Grandpa died when he was 84 years old in 1970. He never saw Ricky, his first great-grandchild. Ricky was just seven months old and had bronchitis. I didn’t have a car and I didn’t want to risk taking him out in Germany’s wet winter weather. My aunt, whom grandpa lived with, told me that the heartache over my mother’s useless, wasted life made him very quiet in his final years. “Sometimes,” she said, “he spoke about you. You were his princess until the end, the joy in his life. He always said, ‘she will make it, no matter how strong the forces are against her’.”
My brother Nigg
My brothers are still locked in a power struggle of “who is best”. Once in awhile it lets up a little.
After my divorce I moved in with Nigg and his wife. The frustrations my mother created in their house were taken out on me. When I told Nigg I could not stand the daily fights and tension in his house, he hit me with his fists until I rolled up in a corner of his living room with my face covered. For 19 years I did not speak to Nigg, until the year before I left Germany. Today, we maintain a rather detached relationship. Nigg and Inge have two children, Tobias and Alexandra. Nigg separated from his wife in 1996. The reason he said was that he found out that his first child Tobias was fathered by his best friend. Nigg is a carbon copy of our father. Like my father, he lives in denial. He blames other people for his misfortune and believes that everyone else is stupid.
My brother Hans
I’ve had no contact with Hans since I was 16 and know little about his life, except that he is divorced and raised three children. Nigg told me that when he saw Hans’ oldest daughter he thought it was me who walked into the room. The last time I saw Hans was in 1970, the day Nigg married Inge.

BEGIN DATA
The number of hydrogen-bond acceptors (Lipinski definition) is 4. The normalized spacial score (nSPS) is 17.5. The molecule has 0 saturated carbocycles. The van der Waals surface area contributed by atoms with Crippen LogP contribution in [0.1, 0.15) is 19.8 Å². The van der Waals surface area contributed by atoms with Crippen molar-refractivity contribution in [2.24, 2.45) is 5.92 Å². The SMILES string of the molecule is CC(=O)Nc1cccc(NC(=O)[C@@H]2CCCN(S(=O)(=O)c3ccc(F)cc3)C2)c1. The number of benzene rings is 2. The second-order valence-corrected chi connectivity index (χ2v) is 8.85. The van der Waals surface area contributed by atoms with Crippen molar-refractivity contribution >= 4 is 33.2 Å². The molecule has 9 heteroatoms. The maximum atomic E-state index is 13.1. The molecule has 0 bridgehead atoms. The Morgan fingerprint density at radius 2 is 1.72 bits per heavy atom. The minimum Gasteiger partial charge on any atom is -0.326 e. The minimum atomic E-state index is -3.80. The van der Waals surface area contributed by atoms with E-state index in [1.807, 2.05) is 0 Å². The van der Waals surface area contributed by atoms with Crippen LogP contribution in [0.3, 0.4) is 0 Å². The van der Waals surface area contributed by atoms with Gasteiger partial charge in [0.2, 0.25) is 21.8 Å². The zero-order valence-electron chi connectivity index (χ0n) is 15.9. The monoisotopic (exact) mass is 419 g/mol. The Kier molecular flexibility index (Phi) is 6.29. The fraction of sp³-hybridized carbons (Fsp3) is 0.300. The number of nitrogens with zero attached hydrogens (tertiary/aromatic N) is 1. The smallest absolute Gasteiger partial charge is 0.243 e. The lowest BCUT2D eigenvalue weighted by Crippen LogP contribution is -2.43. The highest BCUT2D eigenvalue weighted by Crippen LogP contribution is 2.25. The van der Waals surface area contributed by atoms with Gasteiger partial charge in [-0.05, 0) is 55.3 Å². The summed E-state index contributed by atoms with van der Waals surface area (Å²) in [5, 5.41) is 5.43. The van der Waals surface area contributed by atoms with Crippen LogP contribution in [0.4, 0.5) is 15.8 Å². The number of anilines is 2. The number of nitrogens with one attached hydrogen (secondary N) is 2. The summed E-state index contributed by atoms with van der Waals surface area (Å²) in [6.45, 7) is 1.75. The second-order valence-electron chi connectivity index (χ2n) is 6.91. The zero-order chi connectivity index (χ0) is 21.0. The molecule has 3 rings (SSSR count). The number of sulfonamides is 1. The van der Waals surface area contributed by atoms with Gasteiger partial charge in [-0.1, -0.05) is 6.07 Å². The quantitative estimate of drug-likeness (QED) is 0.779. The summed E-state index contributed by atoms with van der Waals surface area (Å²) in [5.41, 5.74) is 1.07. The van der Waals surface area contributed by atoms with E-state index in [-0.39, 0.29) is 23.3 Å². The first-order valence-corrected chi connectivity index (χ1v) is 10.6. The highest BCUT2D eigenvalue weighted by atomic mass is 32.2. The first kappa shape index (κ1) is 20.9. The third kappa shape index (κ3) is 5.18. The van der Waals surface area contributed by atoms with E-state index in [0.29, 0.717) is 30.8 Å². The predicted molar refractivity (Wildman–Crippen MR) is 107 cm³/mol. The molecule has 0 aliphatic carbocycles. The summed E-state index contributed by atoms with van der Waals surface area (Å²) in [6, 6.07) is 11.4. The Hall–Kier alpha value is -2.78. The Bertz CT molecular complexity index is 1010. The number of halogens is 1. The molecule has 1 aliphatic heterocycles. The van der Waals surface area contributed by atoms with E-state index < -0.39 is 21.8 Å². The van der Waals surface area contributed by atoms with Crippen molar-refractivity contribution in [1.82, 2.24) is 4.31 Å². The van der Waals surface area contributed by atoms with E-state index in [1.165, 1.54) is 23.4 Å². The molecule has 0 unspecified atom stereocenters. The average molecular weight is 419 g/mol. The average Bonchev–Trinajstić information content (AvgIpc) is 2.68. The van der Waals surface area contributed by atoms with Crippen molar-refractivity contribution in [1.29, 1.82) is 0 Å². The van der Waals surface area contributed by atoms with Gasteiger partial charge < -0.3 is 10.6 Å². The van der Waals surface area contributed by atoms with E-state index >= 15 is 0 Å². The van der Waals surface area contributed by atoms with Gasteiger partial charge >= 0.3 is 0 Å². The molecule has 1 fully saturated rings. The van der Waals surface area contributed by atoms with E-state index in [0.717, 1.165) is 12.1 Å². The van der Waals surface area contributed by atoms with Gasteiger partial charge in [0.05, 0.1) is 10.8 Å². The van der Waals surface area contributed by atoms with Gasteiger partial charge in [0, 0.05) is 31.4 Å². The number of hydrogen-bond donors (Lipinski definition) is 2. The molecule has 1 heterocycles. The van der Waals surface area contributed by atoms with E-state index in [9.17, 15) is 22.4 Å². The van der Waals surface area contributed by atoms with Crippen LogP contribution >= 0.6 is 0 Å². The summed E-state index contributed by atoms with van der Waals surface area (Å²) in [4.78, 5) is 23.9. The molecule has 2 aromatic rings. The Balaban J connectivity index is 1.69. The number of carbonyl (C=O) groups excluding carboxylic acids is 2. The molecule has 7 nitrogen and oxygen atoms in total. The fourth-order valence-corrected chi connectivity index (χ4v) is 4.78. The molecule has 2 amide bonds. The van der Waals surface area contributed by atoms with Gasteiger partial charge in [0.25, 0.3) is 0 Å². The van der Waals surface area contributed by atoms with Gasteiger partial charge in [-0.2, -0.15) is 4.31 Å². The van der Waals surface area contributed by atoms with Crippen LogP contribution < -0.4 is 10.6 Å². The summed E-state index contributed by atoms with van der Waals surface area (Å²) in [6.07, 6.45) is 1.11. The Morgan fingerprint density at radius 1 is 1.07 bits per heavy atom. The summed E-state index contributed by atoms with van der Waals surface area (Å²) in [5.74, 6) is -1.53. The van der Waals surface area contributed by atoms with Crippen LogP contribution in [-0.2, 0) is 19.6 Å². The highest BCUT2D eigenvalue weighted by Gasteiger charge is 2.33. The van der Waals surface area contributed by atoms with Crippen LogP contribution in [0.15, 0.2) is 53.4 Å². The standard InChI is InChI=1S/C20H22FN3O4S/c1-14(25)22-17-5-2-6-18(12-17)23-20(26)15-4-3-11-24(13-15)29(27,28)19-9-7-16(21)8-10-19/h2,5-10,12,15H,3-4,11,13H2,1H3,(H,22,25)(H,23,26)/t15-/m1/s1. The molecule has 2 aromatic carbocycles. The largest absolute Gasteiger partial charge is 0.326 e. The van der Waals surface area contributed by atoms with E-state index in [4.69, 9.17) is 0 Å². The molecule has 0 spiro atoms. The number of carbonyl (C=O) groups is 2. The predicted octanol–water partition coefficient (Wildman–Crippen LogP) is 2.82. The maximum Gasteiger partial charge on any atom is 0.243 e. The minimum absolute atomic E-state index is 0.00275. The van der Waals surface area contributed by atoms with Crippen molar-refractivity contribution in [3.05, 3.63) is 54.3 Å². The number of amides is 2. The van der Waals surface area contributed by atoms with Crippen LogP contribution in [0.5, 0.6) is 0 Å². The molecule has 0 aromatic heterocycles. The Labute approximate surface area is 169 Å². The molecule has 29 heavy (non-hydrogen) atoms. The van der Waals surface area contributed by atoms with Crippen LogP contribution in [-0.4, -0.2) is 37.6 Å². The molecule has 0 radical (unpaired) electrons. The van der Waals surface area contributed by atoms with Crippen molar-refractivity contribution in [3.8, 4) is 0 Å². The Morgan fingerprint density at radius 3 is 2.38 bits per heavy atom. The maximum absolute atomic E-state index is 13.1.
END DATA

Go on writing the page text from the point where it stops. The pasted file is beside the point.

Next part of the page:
My brother Siegfried
Siegfried had a terrible motorbike accident in 1979 and permanently injured his right arm. He was so ashamed of our family name, Jung, that he had it legally changed. I know that he has a son, but I have very little information beyond that.
The rest of the people in this book
I truly regret that Sylvia, the cousin who shared her Sunday dresses with me, stopped having anything to do with any of us. She married an American at 16. My mother called all Americans ‘the enemy’. Sylvia left Germany and moved with her husband to Kansas. Her mother, my Aunt Erna, the religious holy one, was ashamed of her daughter and called Sylvia everything but a good girl. Sylvia’s siblings, Serena, Remigius, and Tanya vanished from my life.
The only steady contact I have is with my Uncle Joseph’s daughter, Elfriede. She is deeply rooted in her upbringing and reenacts the imprint learned as a child. Unknowingly copies her selfish, obnoxious, flamboyant and controlling father, and reenact the submissiveness of her mother in her partner relationships. Displaying her need of having a family, she has tried to keep the members of this family in contact with each other, even though we are scattered all over the world from Holland, to Australia, to America.
The remaining family members on my father’s side still have the sting of a tarantula, unaware of the damage they do with their action. Most of them read my manuscript and some have condemned me for telling the truth, which they call lies. Later, three of my aunts contacted me one at a time and told me they didn’t know everything that was going on. Each of them said, “I wondered why you were always so quiet as you got older and became so defensive.”
Regretfully, I never found my friend Heidi or any of the people mention in my book.
The painful and harmful denial continues – and not only in my family.